No, it’s not about someone seeking vengeance on those who haven’t wronged her yet; the title of this comedy slasher, the directorial debut of Alice Lowe, is actually a portmanteau of ‘pregnancy’ and ‘revenge’.
Lowe plays Ruth, a woman left isolated after a tragic incident has taken the life of her partner. She’s not entirely alone, though; she’s pregnant, and hears her foetus talking to her. The doctors may not believe her, but Ruth’s unborn daughter is surprisingly intelligent. And, like many babies, she’s a complete bastard. From the womb, she encourages Ruth to track down and murder the six people involved in daddy’s death, even though some of them are ordinary people who really aren’t to blame. Ruth feels she has no choice but to comply – what baby wants, baby gets.
Prevenge follows Ruth as she works through this kill list, and we get a series of very different, yet all entertaining, murder sequences. The victims are played by actors you might recognise from British comedy TV, including Murder in Successville’s Tom Davis and Angelos Epithemiou himself, Dan Skinner, as well as two stars of Game of Thrones, Gemma Whelan and Kate Dickie.
They’re all sharply written characters who demand different tactics from Ruth, though the highlight is Davis’ performance as DJ Dan, a misogynist oaf with a high opinion of his own masculinity and a horribly cheesy afro wig. As he slimily tries it on with Ruth, it’s easy to believe the only reason anyone would want to go home with him would be to kill him, and all too cathartic to see that play out.
It’s all very deadpan in style, reminiscent of Sightseers, a similarly murderous comedy that Lowe co-wrote and starred in with Steve Oram. Scripting this one alone (yes, as well as directing and starring – she’s quite the multi-tasker), Lowe’s dialogue is just as darkly, subversively hilarious; murder has never been so fun.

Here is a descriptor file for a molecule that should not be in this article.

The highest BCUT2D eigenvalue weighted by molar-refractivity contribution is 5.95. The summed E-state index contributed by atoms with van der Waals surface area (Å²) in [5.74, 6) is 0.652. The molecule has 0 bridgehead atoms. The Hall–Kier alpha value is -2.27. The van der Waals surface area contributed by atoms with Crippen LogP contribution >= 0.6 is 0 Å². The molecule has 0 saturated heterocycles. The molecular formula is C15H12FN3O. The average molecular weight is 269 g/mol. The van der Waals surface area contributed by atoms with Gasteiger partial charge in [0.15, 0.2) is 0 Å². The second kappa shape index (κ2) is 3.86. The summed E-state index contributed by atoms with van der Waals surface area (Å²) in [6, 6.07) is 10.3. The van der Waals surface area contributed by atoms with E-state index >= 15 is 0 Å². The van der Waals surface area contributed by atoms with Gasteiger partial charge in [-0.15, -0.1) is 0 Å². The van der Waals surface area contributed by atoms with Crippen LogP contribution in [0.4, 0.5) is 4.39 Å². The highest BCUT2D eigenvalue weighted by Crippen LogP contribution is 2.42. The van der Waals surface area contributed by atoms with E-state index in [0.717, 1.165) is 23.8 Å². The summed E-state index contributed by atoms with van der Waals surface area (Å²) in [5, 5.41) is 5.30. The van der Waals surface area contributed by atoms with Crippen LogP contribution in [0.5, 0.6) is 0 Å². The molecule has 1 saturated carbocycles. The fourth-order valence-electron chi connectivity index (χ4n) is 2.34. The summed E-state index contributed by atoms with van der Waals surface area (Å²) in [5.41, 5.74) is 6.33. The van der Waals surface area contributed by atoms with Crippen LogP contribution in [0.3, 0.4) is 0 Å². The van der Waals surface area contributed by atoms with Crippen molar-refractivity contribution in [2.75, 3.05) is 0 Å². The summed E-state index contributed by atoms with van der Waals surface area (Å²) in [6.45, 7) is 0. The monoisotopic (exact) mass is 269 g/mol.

However, the fact that, talking foetus aside, Ruth is on her own throughout the story does mean that it doesn’t reach the same heights as Sightseers; it has not got as strong a central dynamic and large parts of the plot feel like ticking targets off a list without much character development. Closer to the end, though, the inner conflict between Ruth’s human nature and the psychotic foetus supposedly controlling her does allow for some intriguing developments. Both direction and performance from Lowe are carefully balanced to keep us questioning whether Ruth is really under baby’s spell or just mentally unbalanced due to her trauma.
With a nastily enticing concept and a wicked sense of humour, Prevenge is a very assured debut from Lowe, and STARBURST can’t wait to see what she comes up with next.
PREVENGE / CERT: 15 / DIRECTOR & SCREENPLAY: ALICE LOWE / STARRING: ALICE LOWE, KAYVAN NOVAK, GEMMA WHELAN, TOM DAVIS / RELEASE DATE: JUNE 5TH